Global Leadership

Our new 'eye to eye' filmed interview series with CEOs and chairmen continues to provide top-level insight into how leaders are responding to the challenges of today's environment. Since my last update on the films, we've had interviews with Paul Drechsler, Chairman and Chief Executive of Wates Group Ltd, Vanni Treves, Chairman for Korn/Ferry International, Martin Graham, Director of Equity Markets for London Stock Exchange and Graham Love, CEO, QinetiQ. Below are just a few of the issues that they've highlighted.

Two things remain consistent across all of our 'eye to eye' interviews: the belief that opportunities exist despite operating in a tough climate and the need to embrace globalisation by looking for ways to partner with and learn from organisations in emerging economies. In many ways, the current recession has created the chance to get back to business basics. Paul Drechsler describes how companies should be using the downturn to their advantage. He says, "Never has there been a better time to reengage employees, to get them to rethink what business their company is in, the role and purpose of that company and what difference it makes to the wider world."

Reduced access to funding and credit is forcing many organisations to relook at their cost base. Looking for higher quality, long-term sources of finance is clearly a positive move towards more stable, better regulated markets. As Martin Graham points out, "companies can raise equity finance if they come to markets which are well regulated, are very liquid and raising money through high quality markets, they will raise investor perception." As politicians continue to remind us, regulation must be international with governments, banks and business working together to minimise the chance of a global financial crisis on the same scale in the future.

The impact of globalisation has clearly had a big impact on the current recession. As Martin Graham says, "This is the first time we've seen a recession in a globalised world." But what it also highlights is how closely linked national markets have become and, as our interviewees agreed, the need for leaders to focus on building global capabilities if they want to remain competitive. Graham Love highlights the need to compete internationally: "The markets are increasingly global in the sense that supply chains are global...if we are going to compete in global markets, we have to have something really distinctive. Countries that invest long-term in research, development and technology, in other words building intellectual capacity, are those which are going to be more successful."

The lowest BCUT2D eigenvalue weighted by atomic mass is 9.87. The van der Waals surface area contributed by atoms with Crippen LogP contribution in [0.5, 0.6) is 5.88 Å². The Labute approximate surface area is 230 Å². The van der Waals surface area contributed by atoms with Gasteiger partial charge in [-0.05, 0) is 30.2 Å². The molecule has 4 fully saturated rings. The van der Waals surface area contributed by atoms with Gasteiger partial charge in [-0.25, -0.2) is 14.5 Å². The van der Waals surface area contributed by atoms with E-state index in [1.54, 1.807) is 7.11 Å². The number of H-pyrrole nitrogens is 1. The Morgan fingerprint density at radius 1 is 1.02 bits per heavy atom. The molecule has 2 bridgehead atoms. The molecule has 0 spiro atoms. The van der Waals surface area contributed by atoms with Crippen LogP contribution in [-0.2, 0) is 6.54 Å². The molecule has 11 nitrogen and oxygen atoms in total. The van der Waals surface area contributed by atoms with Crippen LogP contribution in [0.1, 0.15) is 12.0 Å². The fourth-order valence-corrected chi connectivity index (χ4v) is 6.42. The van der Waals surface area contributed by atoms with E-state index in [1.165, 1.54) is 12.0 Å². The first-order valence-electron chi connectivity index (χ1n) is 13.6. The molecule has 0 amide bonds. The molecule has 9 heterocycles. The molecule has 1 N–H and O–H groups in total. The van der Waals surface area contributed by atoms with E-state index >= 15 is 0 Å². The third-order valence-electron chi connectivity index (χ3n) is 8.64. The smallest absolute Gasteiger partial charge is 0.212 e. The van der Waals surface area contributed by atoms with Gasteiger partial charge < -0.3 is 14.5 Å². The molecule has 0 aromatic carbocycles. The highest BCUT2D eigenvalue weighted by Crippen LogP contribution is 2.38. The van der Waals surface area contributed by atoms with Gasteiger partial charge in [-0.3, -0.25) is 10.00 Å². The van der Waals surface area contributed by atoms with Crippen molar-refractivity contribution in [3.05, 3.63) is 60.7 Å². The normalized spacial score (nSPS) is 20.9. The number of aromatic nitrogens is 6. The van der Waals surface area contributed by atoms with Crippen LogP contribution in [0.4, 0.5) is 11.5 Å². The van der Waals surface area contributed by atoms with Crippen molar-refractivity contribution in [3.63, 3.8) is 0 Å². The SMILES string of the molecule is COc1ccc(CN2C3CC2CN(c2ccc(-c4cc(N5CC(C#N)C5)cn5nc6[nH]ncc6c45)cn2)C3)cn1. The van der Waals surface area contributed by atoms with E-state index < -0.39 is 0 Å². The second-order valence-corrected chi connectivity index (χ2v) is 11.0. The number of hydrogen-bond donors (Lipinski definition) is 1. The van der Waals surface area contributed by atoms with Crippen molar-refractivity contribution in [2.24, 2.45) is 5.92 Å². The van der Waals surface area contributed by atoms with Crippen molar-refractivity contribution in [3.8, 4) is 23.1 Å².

Above all, organisations in emerging economies have a determination to succeed which is often lacking in companies from established economies. Graham Love highlights the passion in emerging economies: "There are some very exciting things going on in countries like India, China and South Korea where there are people who are prepared to get up early and go to bed late for a vision that they really believe is worth fighting for." Paul Drechsler adds to this: "Companies from emerging economies are applying what we've all learnt over decades, but they're applying it incredibly rapidly." It is imperative that we understand and work with these organisations if we want to succeed, both now and when the upturn comes.

And despite the negativity exuding from our UK media, there are positives to pull out of the current climate. In many ways, we are in a stronger position than previous recessions to get back on track. As Vanni Treves says: "One enormous positive is the benefit of wonderful communications and the interlocking interests of government. Governments working at a very high level can take global action which has global effects in a way that wouldn't have been possible 30 years ago." With instant communication and instant travel, business should be able to get back on track faster and more effectively.         

Global Leadership Insights

Look out for future 'eye to eye' films including Alison Carnwath, Chairman for Land Securities, Rob Woodward, CEO for Scottish Television Group, Trevor Matthews, CEO for Friends Provident, Darryl Eales, CEO for Lloyds Development Capital and Donald Brydon, the soon to be Chairman of Royal Mail. 

Matthew Blagg, CEO, Criticaleye